Buying my 1st House: 4 Lessons + Real Numbers!

One of my biggest pet peeves about humans and money is that our anchors are all different. What is expensive to you may not be expensive to me and vice versa. I’ve run into this issue a million times as I enter the world of home ownership.

So many people have said to me “Home ownership is expensive.” What the heck does that even mean? I’m going to try shine a little light on the cost of home ownership.

I walked into home ownership with a vague idea of how much things cost. I’m hoping by sharing my numbers I can give others a little more insight on what they are getting into when they buy a house.

Aggressive Disclaimer: These are my numbers, true to my house. Obviously, your numbers will differ. But hopefully this can be a plot on the graph of what a homeowner can expect.

How much does it cost to buy a house?

The big goal is 20%. That’s what I was originally shooting for. I wanted to avoid PMI like the plague so I knew I needed to get to a 20% down payment.

But what is 20%? We didn’t know how much house we were going to buy. Our goal was to find something between $200k and $250k. That put our down payment goal between $40k and $50k.

Lesson 1: Save high! 

We didn’t know where in that range we were going to fall. The natural inclination is to spend $250k, so we waited until we had $50k to put down before we actively searched for a house. Things sell fast here, so we wanted to be ready when we were ready. Thankfully, we fought the urge to spend $250k and we ended up spending $215k, which took $43k for a down payment.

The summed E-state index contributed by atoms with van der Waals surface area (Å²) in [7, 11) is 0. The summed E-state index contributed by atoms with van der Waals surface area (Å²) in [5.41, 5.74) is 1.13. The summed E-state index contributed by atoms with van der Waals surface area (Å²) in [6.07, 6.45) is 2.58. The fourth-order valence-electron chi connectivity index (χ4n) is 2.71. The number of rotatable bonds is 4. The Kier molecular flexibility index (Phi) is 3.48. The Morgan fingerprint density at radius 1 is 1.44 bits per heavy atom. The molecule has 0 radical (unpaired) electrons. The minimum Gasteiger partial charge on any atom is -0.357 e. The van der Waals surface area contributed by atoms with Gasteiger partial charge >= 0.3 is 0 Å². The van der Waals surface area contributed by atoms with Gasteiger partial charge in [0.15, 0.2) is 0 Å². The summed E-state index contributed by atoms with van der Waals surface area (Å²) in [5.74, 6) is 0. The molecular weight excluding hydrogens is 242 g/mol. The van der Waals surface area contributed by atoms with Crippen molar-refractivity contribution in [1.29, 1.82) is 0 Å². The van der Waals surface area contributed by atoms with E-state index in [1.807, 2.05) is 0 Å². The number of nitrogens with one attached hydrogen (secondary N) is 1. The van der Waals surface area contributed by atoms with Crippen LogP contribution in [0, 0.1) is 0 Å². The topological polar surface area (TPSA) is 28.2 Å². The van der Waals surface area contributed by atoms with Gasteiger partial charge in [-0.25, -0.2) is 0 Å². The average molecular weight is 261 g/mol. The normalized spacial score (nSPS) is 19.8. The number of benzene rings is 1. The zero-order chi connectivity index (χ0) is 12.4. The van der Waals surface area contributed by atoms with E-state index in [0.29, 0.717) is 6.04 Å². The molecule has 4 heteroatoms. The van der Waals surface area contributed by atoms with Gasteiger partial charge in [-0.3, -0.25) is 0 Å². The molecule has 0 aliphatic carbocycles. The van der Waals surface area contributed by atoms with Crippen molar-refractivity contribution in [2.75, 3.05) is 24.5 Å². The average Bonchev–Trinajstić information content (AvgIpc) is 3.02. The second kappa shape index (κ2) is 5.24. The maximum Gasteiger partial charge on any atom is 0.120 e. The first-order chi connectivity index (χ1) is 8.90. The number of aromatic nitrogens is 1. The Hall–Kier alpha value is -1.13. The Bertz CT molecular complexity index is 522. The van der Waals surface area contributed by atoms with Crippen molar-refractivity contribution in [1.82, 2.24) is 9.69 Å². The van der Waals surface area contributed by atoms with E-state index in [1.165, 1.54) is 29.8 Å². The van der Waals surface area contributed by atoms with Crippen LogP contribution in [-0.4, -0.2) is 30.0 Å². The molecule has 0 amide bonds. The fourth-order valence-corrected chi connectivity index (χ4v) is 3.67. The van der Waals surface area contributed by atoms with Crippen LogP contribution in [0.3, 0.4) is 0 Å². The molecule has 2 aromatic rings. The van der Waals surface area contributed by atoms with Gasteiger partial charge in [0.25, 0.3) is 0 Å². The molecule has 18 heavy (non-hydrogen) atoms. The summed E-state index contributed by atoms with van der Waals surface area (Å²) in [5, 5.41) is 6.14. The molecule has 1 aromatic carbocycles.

Having $7k+ to spend on life, moving and the house was a huge blessing. We were able to paint and update all the flooring before we moved in. We also had the financial flexibility to have a 2 month overlap of our apartment and closing on the house.

Lesson 2: Closing Costs Add Up!

Closing costs are the great unknown. They are another great reason to save high! In our case, the closing costs were paid by the seller. We only had to bring the down payment to closing. To give a little insight on what it costs to close a house in a MCOL area, the seller paid over $7000, including:

  • $3331 in loan fees,
  • $493 in taxes and other government fees,
  • $713 in administrative fees,
  • $1074 to fund the initial escrow, and
  • $1442 in for a year of home insurance and property taxes to finish the year.

Make sure to keep closing costs in mind if you have an itch to buy a house you don’t plan to keep for that long. $7000 was over 5 months in rent for us. If we had been on the hook for the closing costs and then had to sell the house in the short term, it would be very difficult to recoup the cost.

Lesson 3: Emergencies Happen!

We’ve been lucky in our first year of home ownership that we haven’t had too many emergencies. Thankfully, they’ve been relatively cheap. So far, we’ve spent $532 on house emergencies, including:

  • Ants! Everywhere! Then Fruit flies, Everywhere! ($12)
  • Broken Garage Door Spring (OMG SO LOUD!) ($330)
  • Damp Basement – read: De-humidifier, Now! Must Have! ($150)
  • Stupid Drainage ($40) – I am nearly fluent in PVC these days.

In preparation for other emergencies, we’ve beefed up our emergency fund. Thankfully, with our emergency expenses this low, we’ve been able to cash flow everything, but a strong emergency fund helps me sleep at night.